The “stupor” dates back to this evening in 2014. At the Théâtre des Abbesses in Paris, the choreographer Yoann Bourgeois presents his piece Midnight. On stage, six performers are suspended from a bar, to which they try to hang on as long as possible until they fall inexorably to the ground, one after the other, until the last. In the room, there is Chloé Moglia, author of a work co-created a few years earlier in 2007 with Mélissa Von Vépy, In suspense, in which five presences are suspended from a bar, to which they try to hang on as long as possible until they fall inexorably to the ground, one after the other, until the last. So “stupor”. At the time, because Yoann Bourgeois and Chloé Moglia maintained a relationship of friendship, because the boundaries between homage, quotation and plagiarism were among the most tenuous that there are, due to other mechanisms that she is attempting today. to shell in a long introspection exercise on his Facebook account, Chloe Moglia didn’t say anything. Since then, Yoann Bourgeois has become one of the most internationally distributed French performing artists and also co-director of the Center chorégraphique national de Grenoble (CCN2) with Rachid Ouramdane (whose appointment to Chaillot has just been learned) ).
This morning, she wrote publicly in a long post widely shared in the performing arts community: “I remember very precisely that I did not know how to react. I also remember that I blamed myself. And even that I was ashamed. […] I’m not a judge, being part of the case. Therefore, I do not know if what I saw in Midnight is a copy of a work by Mélissa and me or a motif that Yoann “borrows” from us. I would have expected the recognition of our situated points of view to be shared more, in particular with Yoann Bourgeois (but not only). ” And no doubt she is not the only one.
Chloé Moglia’s text follows a column published by Yoann Bourgeois two days ago on the Artcena.com site, a forum which itself seemed to respond (although it never explicitly mentions it) to a disturbing video (at a minimum), broadcast anonymously on social networks on February 5 and entitled The use of works. The video presents a parallel montage between a large number of choreographic sequences signed by ten different artists on one side (Chloé Moglia, but also Camille Boitel, Jean-Baptiste André or Lucien Reynes – some are former performers of Bourgeois) and their “digestion” sometimes identically in later works signed by Yoann Bourgeois. Not an isolated case, therefore, but a mass effect which visibly convinced the co-director of CCN2 to counterattack as follows in his text: “The history of art is an endless series of reinterpretations and diversions of ideas, patterns, references.” Tributes, according to him. And certainly not plagiarism, committed by a very established choreographer, to the detriment of lesser-known and independent artists.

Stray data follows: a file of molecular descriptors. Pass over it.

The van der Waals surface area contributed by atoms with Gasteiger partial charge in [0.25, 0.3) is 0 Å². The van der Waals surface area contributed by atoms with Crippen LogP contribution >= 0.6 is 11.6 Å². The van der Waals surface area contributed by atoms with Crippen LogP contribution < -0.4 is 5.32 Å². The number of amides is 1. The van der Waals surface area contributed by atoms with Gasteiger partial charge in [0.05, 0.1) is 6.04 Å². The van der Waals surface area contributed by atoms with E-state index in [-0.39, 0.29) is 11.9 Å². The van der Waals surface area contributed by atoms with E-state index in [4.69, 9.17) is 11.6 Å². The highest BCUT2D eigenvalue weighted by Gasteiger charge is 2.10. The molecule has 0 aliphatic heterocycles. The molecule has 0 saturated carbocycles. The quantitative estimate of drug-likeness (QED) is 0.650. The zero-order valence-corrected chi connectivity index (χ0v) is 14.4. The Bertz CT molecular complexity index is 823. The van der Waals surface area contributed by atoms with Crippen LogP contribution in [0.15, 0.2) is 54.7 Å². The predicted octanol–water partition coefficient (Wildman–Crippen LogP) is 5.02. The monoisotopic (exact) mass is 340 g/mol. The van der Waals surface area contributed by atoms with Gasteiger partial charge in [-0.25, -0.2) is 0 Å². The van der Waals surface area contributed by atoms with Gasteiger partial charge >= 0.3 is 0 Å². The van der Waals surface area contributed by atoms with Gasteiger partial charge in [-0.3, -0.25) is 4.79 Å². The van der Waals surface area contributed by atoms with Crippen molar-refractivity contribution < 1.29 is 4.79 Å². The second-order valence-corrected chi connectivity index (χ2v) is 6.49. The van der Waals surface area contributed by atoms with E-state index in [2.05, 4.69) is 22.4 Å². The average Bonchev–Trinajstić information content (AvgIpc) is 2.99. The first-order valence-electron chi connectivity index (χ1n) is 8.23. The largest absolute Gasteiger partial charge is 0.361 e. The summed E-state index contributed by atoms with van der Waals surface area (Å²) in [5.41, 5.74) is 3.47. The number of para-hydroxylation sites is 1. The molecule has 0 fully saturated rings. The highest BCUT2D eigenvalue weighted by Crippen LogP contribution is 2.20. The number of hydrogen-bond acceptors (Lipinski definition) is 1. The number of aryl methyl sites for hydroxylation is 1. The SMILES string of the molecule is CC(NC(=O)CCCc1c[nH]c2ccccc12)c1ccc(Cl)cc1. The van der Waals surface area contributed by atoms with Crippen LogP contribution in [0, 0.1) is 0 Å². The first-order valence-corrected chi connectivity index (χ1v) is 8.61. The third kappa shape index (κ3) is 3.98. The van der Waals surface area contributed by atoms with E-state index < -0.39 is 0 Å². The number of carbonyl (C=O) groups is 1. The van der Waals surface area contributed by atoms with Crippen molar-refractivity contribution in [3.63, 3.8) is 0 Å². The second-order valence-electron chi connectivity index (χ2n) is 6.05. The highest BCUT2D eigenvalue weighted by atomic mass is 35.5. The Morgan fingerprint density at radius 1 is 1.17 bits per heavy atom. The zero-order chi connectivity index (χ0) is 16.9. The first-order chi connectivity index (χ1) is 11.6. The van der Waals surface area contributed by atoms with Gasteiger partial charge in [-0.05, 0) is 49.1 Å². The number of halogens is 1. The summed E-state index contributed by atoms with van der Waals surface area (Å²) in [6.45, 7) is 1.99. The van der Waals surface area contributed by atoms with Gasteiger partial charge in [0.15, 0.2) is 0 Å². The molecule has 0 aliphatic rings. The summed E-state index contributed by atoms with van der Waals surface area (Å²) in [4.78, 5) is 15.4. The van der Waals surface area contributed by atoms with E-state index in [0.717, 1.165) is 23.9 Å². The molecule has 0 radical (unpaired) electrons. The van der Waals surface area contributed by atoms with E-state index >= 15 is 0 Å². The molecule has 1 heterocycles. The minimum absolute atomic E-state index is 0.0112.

Circulation and appropriation of works
Moreover, for Yoann Bourgeois, we learn in the Facebook post of the circus artist, these many artists together form what he calls his “Imaginary constellation”. Which inspires some reflections in Chloé Moglia on the militias between the circulation of works and appropriation, the promotion of the “commons” and the exercise of power and domination: “I wonder how my star cronies we are so nombreux.ses ! how did they, they, them, experience this assimilation ? Assimilation to the imaginary constellation, and assimilation to the very work of Yoann Bourgeois ? she asks herself. From my place as an artist, I also wonder how young artists react when the co-director of CCN2 in Grenoble tells them, from his position : “Tell me about your projects” ?» The term “plagiarism” is never used by Chlo Moglia, whose nuanced and cautious speech (too much, for some commentators already seeing here an interesting case of #MeToo from the show) will allow, she hopes, to raise “A bundle of questions on ethics in the cultural sector, on authors’ rights and what works, on the protection of said works, on power relations”.